• http://example.com/wordpress/seo-plugin/?cmpgn=facebook

The issue: if you don’t have a self-referencing canonical on the page that points to the cleanest version of the URL, you risk being hit by this stuff. Even if you don’t do it yourself, someone else could do this to you and cause a duplicate content issue. So adding a self-referencing canonical to URLs across your site is a good “defensive” SEO move. Luckily for you, our Yoast SEO plugin does this for you.

Cross-domain canonical URLs

You might have the same piece of content on several domains. For instance, SearchEngineJournal regularly republishes articles from Yoast.com (with explicit permission). Look at every one of those articles and you’ll see a rel=canonical link point right back at our original article. This means all the links pointing at their version of the article count towards the ranking of our canonical version. They get to use our content to please their audience, we get a clear benefit from it too. Everybody wins.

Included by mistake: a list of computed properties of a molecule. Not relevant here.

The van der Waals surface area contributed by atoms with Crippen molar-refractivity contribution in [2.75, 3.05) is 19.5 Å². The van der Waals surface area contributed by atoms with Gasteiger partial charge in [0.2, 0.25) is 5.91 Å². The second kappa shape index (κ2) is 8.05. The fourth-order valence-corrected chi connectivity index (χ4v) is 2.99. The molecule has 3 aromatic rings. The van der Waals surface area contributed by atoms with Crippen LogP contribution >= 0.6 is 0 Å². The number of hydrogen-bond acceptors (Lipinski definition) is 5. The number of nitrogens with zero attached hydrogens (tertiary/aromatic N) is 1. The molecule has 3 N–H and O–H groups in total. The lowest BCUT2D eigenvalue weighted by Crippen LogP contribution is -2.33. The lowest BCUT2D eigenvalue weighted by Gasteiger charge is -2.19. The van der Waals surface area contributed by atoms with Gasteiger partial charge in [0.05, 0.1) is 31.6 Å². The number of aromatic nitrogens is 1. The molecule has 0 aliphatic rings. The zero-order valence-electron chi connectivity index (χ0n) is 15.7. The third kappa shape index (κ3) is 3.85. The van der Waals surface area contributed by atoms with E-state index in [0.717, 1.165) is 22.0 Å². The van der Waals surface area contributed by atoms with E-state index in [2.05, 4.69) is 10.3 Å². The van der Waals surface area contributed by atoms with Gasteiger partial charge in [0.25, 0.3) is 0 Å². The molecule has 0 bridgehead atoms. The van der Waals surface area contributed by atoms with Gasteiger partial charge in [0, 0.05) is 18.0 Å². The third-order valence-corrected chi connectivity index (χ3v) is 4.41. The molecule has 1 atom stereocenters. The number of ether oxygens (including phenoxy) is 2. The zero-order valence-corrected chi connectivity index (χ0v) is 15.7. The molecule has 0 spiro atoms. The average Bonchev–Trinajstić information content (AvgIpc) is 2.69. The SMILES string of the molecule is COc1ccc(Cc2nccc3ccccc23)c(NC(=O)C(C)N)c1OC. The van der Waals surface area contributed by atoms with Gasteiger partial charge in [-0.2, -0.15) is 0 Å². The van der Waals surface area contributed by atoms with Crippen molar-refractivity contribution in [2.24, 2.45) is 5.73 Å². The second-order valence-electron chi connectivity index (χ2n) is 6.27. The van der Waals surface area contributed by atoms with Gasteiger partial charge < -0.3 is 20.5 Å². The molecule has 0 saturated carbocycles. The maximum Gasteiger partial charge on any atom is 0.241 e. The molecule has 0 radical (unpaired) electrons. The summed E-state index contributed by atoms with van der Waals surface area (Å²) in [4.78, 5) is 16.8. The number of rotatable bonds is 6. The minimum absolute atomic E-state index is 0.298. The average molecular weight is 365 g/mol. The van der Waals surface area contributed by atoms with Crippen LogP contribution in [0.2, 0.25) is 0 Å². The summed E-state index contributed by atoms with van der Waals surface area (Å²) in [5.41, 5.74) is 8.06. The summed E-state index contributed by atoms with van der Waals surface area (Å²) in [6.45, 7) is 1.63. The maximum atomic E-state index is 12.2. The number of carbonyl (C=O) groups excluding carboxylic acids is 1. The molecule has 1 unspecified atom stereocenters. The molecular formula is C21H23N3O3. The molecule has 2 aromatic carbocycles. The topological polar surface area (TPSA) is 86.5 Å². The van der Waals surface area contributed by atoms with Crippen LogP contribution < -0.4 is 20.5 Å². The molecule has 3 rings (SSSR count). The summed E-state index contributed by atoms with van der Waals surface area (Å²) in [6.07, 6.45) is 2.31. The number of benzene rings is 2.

Faulty canonical URLs: common issues

There is a multitude of cases out there showing that a wrong rel=canonical implementation can lead to huge issues. I know of several sites that had the canonical on their homepage point to an article, and completely lost their home page from the search results. There are more things you shouldn’t do with rel=canonical. Let me list the most important ones:

  • Don’t canonicalize a paginated archive to page 1. The rel=canonical on page 2 should point to page 2. If you point it to page 1 search engines will actually not index the links on those deeper archive pages…